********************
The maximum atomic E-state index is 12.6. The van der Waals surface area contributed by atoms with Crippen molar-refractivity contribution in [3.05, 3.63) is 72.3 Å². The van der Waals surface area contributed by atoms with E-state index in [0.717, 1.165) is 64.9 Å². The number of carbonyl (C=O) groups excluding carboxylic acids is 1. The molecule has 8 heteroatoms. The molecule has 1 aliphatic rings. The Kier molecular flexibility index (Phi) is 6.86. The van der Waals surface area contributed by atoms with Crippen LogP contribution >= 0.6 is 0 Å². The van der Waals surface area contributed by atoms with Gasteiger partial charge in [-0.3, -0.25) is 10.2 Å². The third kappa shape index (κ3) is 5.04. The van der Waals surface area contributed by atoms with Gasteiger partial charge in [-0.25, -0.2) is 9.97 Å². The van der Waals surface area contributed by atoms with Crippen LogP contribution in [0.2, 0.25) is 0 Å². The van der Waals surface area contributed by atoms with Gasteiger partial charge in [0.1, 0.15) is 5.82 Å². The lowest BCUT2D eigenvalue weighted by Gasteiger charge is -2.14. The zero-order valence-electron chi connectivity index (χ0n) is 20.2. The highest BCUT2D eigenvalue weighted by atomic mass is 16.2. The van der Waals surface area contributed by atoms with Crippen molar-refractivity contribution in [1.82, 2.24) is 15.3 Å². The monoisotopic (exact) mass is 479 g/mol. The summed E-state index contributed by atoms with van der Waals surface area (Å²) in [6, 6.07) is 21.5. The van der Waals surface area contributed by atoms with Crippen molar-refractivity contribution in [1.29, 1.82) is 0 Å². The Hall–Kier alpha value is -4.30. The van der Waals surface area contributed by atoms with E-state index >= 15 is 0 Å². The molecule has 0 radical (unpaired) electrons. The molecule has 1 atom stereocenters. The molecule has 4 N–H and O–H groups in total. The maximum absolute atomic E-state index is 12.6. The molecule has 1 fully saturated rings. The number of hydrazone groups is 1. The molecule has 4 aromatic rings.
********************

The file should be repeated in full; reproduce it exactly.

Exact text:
The maximum atomic E-state index is 12.6. The van der Waals surface area contributed by atoms with Crippen molar-refractivity contribution in [3.05, 3.63) is 72.3 Å². The van der Waals surface area contributed by atoms with E-state index in [0.717, 1.165) is 64.9 Å². The number of carbonyl (C=O) groups excluding carboxylic acids is 1. The molecule has 8 heteroatoms. The molecule has 1 aliphatic rings. The Kier molecular flexibility index (Phi) is 6.86. The van der Waals surface area contributed by atoms with Crippen LogP contribution >= 0.6 is 0 Å². The van der Waals surface area contributed by atoms with Gasteiger partial charge in [-0.3, -0.25) is 10.2 Å². The third kappa shape index (κ3) is 5.04. The van der Waals surface area contributed by atoms with Gasteiger partial charge in [-0.25, -0.2) is 9.97 Å². The van der Waals surface area contributed by atoms with Crippen LogP contribution in [0.2, 0.25) is 0 Å². The van der Waals surface area contributed by atoms with Gasteiger partial charge in [0.1, 0.15) is 5.82 Å². The lowest BCUT2D eigenvalue weighted by Gasteiger charge is -2.14. The zero-order valence-electron chi connectivity index (χ0n) is 20.2. The highest BCUT2D eigenvalue weighted by atomic mass is 16.2. The van der Waals surface area contributed by atoms with Crippen molar-refractivity contribution in [1.82, 2.24) is 15.3 Å². The monoisotopic (exact) mass is 479 g/mol. The summed E-state index contributed by atoms with van der Waals surface area (Å²) in [6, 6.07) is 21.5. The van der Waals surface area contributed by atoms with Crippen molar-refractivity contribution in [1.29, 1.82) is 0 Å². The Hall–Kier alpha value is -4.30. The van der Waals surface area contributed by atoms with E-state index >= 15 is 0 Å². The molecule has 0 radical (unpaired) electrons. The molecule has 1 atom stereocenters. The molecule has 4 N–H and O–H groups in total. The maximum absolute atomic E-state index is 12.6. The molecule has 1 fully saturated rings. The number of hydrazone groups is 1. The molecule has 4 aromatic rings.